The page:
Daniel Kemmis

Utne Reader visionary [Originally published as Daniel Kemmis in the January-February 1995 issue of Utne Reader]
by Staff, Utne Reader
January/February 1995
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“A lot of people are working in good faith to improve the world,” says Daniel Kemmis, the 50-year-old mayor of Missoula, Montana. “In fact, they may be working too hard at it.” 

Its not the sort of thing a responsible American politician, particularly a progressive one, is supposed to say. But then Kemmis has a subtly different understanding of political power and an unapologetic faith in nature. “I believe that the world is working on improving itself,” he says. “Good cities have a kind of wholeness and life force of their own, and it behooves us not to believe that the whole motive force for improvement comes from us.” 

Its a political philosophy hostile to the centralized schemes for civic development that swell the egos of urban planners but often render cities sterile. Kemmis likes localized, incremental improvements that, as he puts it, “tend to complete themselves.” A case in point is the development of trails and greenways along Missoulas Clark Fork River. Rather than push a grand plan, Kemmis and his allies built a park here, a trail there. “Then, the more complete it became, the more people used it,” he recalls. “The more they used it, the more frustrated they became at the gaps in it, and a very natural kind of political pressure came into being. Landowners who were holding out came to see that it was inevitable.”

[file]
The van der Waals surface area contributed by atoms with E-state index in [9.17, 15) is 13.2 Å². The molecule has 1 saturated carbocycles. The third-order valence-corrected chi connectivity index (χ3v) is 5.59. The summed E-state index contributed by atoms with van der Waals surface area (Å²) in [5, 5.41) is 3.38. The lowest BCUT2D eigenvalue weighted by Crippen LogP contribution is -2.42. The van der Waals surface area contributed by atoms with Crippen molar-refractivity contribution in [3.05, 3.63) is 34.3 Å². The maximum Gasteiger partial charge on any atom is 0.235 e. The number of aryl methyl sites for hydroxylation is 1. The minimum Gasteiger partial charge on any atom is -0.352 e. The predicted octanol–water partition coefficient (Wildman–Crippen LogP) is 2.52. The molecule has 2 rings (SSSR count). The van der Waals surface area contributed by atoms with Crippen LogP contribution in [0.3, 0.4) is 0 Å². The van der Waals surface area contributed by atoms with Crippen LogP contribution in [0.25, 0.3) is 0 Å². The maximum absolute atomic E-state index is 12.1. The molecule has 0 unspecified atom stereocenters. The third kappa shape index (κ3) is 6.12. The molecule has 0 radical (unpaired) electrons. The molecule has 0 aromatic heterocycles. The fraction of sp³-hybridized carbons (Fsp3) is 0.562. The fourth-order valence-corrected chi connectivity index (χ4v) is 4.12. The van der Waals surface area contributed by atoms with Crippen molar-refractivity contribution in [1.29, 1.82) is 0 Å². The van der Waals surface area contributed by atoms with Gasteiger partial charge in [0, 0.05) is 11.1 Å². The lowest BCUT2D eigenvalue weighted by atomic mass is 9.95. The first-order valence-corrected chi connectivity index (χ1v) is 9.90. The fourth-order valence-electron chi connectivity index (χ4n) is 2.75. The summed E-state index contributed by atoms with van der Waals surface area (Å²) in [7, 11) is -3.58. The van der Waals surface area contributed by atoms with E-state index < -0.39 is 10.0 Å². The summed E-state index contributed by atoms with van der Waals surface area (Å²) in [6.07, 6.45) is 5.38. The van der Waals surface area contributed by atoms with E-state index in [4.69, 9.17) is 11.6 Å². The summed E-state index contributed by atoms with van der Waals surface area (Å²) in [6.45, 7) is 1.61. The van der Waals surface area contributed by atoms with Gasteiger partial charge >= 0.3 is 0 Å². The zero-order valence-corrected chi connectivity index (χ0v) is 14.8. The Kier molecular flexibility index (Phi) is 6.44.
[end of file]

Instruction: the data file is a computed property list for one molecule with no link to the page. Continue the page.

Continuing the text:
Projects that unfold “naturally” within a community, of course, require a type of consensus building that's sharply different from political infighting. Kemmis learned a lot about the old politics when, seven years out of Harvard, he entered the Montana legislature in 1975. “I came in as a fighter, an advocate,” he recalls. “But the further I went, the more I began to feel that simply forging a majority and pushing an agenda along wasnt the answer.” 

In 1984 he took a four-year break from the political whirl, worked on a book called Community and the Politics of Place (1990), and did a lot of thinking. When he was elected mayor in 1990, he was an unabashed consensus builder. “At one point I supported a bridge across the Clark Fork that the business community wanted and my natural constituency, the environmentalists, saw as clutter. But I believe the long-term, sustainable protection of the environment is best served by building a broad consensusso no group goes off nursing a grudge.” 

Kemmis sees his new politics as just one part of a broad movement across the country and the world. “Even in the face of violence and decay, I believe a powerful healing is going on,” he says. “You can see it in the movement toward mediation rather than litigation, in neighborhood organizing, and even in a new willingness here in the West to work out disputes over water rights. Its nothing less than a reclaiming of the human capacity for cooperation. 

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